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SINCE prehistoric times mask making has been an American art. The first American, like the Indians and Eskimos of recent times, carved huge, fearsome faces out of wood, and wore them in religious dances to frighten away evil and disease. Sometimes, however, entertainment may have been his goal, as it is of the modern mask maker like Remo Bufano, a short, lively Italian-American of New York’s Greenwich Village, who is one of the foremost present-day mask sculptors.
PopularScience_19410701_0139_001_0047.xml
article
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News
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Air Safety for Factories
The author of this article, Konrad F. Wittmann, has had wide European experience in designing buildings for safety in air raids. Below, on an aerial photo of an American manufacturing area, he points out some typical danger signs
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FACTORIES, like bananas, grow in bunches. As a result, most American industrial plants are a bomber’s dream of a perfect target, so big and bright and shining he can hardly miss them. Best of all, in many instances a single bomb can isolate a huge bunch, by demolishing a bridge, crossroads, or railway junction.
PopularScience_19410701_0139_001_0048.xml
article
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Facts and Ideas
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Cafe Owner Uses Coal-Shed "Studio" To Operate His Homemade Juke Box
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PUTTING two of his hobbies to work, the proprietor of the Hotel de Hamburg in Paw Paw, Mich., now provides his customers with free music of their own choice while they eat. One hobby, tinkering with radio equipment, enabled him to convert a coal shed into a “broadcasting studio,” equipped with two electric phonographs and a microphone which were hooked up to loudspeakers in the restaurant.
PopularScience_19410701_0139_001_0049.xml
article
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Inventions
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"Centering Microscope" Spots Drill Point Within .00018 Inch
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LOCATING a drill point within .00018 inch of a desired point is said to be possible with a “centering microscope” developed by Stanley Griffin, of Glendale, Calif. The instrument is fastened in the chuck of the drill press with which the hole is to be made, and a 70-power lens system then throws an image of the work to be drilled on a leaded prism within the microscope.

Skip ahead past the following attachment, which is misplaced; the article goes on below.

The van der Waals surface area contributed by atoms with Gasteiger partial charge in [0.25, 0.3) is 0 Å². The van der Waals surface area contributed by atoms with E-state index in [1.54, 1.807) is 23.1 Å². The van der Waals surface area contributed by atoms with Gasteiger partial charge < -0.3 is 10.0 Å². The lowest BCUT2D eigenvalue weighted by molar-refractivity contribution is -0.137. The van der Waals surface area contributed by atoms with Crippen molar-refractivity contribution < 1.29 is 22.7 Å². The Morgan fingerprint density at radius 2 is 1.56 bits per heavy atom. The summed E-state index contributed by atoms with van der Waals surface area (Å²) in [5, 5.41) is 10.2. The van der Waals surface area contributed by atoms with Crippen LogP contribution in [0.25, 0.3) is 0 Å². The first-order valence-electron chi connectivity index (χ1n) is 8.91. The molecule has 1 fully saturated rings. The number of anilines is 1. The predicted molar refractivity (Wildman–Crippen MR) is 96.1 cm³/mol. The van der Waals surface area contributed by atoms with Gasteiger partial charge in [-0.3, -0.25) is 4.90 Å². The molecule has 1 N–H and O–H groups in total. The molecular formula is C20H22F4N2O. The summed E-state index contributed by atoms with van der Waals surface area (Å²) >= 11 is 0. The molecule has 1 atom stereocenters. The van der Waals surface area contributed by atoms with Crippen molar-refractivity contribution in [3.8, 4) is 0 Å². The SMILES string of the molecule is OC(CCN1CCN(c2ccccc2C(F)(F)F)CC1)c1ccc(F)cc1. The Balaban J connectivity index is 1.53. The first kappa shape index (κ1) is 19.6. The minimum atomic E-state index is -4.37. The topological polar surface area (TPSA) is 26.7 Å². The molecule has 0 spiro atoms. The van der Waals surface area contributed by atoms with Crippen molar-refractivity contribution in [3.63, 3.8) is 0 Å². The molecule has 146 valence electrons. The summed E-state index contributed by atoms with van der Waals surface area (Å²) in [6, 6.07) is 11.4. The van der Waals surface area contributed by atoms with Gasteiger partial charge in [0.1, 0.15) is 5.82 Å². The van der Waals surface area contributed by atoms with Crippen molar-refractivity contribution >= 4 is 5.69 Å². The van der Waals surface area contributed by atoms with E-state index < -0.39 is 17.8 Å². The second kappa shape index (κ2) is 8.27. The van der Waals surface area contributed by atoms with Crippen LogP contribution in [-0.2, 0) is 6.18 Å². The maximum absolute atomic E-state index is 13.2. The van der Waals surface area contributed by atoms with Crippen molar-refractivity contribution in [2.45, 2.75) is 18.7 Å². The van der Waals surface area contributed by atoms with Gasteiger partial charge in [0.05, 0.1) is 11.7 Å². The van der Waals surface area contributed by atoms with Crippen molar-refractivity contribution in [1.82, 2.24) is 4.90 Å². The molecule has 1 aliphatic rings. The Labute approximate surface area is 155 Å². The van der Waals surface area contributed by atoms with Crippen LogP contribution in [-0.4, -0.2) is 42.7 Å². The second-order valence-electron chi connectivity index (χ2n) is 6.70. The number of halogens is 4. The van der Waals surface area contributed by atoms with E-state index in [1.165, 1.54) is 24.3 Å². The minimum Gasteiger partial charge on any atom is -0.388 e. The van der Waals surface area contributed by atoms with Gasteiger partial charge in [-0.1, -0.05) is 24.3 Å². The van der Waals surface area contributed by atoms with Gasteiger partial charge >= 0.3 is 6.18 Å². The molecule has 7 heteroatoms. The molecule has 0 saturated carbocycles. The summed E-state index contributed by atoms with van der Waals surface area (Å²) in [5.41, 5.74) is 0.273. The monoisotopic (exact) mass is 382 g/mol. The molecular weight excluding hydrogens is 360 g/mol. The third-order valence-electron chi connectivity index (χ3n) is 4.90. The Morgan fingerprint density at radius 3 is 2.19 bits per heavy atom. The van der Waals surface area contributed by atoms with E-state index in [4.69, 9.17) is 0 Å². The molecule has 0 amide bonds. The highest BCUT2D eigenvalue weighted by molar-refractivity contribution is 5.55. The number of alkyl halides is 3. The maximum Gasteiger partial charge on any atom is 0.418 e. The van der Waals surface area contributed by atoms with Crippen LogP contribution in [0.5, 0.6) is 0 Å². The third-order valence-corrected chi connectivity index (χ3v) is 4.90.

PopularScience_19410701_0139_001_0050.xml
article
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54
Inventions
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INDUSTRY REVIVES AN OLD PUZZLE
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IN A centuries-old Chinese novelty, Vivien Kellems of New York City has found a new way to handle war projectiles, and to perform a host of useful engineering tasks. The original Oriental puzzle, a tubular sheath of braided straw, traps a finger thrust into it.
PopularScience_19410701_0139_001_0051.xml
article
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55
Inventions
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Radio Sounds Go Three-Dimensional
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BY USING skeleton bungalows, submarine tunnels, oversize metronomes, cores from paper rolls, and movie-like sets, radio engineers have developed ways to broadcast “sound in depth,” with three-dimensional effect. In the past, listeners have usually heard a series of close-ups.
PopularScience_19410701_0139_001_0052.xml
article
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56,57
Facts and Ideas
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TRAINS FOR GROWN-UPS
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BILL ROULSTONE, Ted Mix, and Tony Ellis liked to build and play with trains when they were kids together, and they never outgrew their joy of it. Recently they decided to commercialize their hobby, built a mile of track in a New York City greenhouse, and made it available to the public.
PopularScience_19410701_0139_001_0053.xml
article
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58,59,60,61,62,63,212
News
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Back to the Helicopter
How a Great Airplane Designer Made a Boyhood Dream Come True
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HICKMAN POWELL